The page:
Understanding the Gmail email size limit

GMass imposes a 35 MegaByte size limit (it used to be 15 MB) on a Gmail mail merge campaign, even though Gmail’s official published size limit is 25 MB.

How is this possible?

It has to do with how Gmail counts the size of attachments versus how the Gmail API counts the size of an email message.

Using the Gmail user interface, you can attach a file up to 25 MB in size, where the size is determined by the size of the file on disk. If you attach a file larger than 25 MB in size, then Google uploads it to Google Drive and places a download link to the file in the body of your email message.

If you attach a file greater than 25 MB, as seen on disk, then Gmail uploads it to Google Drive and links to it instead of attaching it.

However, even if you attach a file smaller than 25 MB, by passing the need to use Google Drive, the actual email messages ends up being around 50 MB in size, because of how attachments often double in size when encoded into the format necessary for email transmission (MIME).

GMass uses the Gmail API to make mail merge inside Gmail possible, and the API methods have a hard limit of 35 MB for the total size of the email message, after MIME encoding.

Usually, when a GMass email exceeds 35 MB, it is due to either excessively large attachments or large inline images. It may appear that your attachments add up to less than 35 MB, but when a file is encoded into the format necessary for email sending (MIME format), an attachment can often double in size. For example, if your attachment is only 20 MB as you see it in the Gmail Compose window, you will likely still exceed the limit, because a 20 MB attachment equates to almost 40 MB when converted into MIME format.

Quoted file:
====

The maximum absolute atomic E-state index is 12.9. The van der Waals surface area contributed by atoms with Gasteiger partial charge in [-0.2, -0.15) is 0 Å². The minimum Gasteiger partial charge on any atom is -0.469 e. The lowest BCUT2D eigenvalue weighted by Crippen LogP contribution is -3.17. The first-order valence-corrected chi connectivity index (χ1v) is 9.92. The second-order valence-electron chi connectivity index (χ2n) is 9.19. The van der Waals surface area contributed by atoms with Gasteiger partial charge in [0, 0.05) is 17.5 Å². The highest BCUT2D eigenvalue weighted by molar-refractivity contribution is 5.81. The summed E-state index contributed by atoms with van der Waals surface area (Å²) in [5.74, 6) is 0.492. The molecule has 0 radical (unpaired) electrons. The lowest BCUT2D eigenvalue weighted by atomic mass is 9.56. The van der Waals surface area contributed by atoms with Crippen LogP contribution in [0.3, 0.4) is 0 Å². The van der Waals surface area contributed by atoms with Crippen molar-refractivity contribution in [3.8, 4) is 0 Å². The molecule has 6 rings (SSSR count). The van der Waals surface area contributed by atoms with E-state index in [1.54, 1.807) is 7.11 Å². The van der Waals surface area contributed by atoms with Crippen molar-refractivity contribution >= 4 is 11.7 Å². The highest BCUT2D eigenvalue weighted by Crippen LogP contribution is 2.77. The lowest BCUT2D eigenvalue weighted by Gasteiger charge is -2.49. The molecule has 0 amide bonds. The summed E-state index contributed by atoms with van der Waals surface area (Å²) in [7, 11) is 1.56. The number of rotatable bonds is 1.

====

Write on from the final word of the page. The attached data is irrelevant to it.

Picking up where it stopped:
Therefore, in terms of using GMass, that means your complete email message, when encoded into MIME format, cannot exceed 35 MB. That equates to roughly 17-18 MB of inline images and attached files. Note that if you’re referencing images from an external host, that doesn’t count towards the size limitation.

Even though my attachment is only 24 MB as it sits on my computer, it expands to over 44 MB when MIME-encoded into email format.

The GMass size limit applied to an individual email message, not all emails in aggregate. Meaning, it doesn’t matter whether you’re sending to 1 email address or 1,000, the composed MIME-encoded email cannot exceed 35 MB.

To understand exactly why an attachment gets bigger once it’s encoded into email format, please see this excellent article from Symantec and a simpler explanation from Ask Leo.

GMass Size Limit Summary

When using GMass to send large email campaigns, you’re limited to about 17-18 MB of inline images and attached files, because when encoded into MIME format, this results in an email of about 35 MB in size, which is the GMass email size limit.

If using the regular Gmail Send button, you’re limited to 25 MB of file attachments, as seen on disk, but you can still send even bigger attachments if you’re okay with a download link instead of the file being attached to the email.

Incoming Email Size Limit is 50 MB

To make matters even more confusing, the above-referenced limits apply to emails sent from your Gmail account or with GMass. The size limit, however, for emails received by your Gmail account is bigger, at 50 MB.

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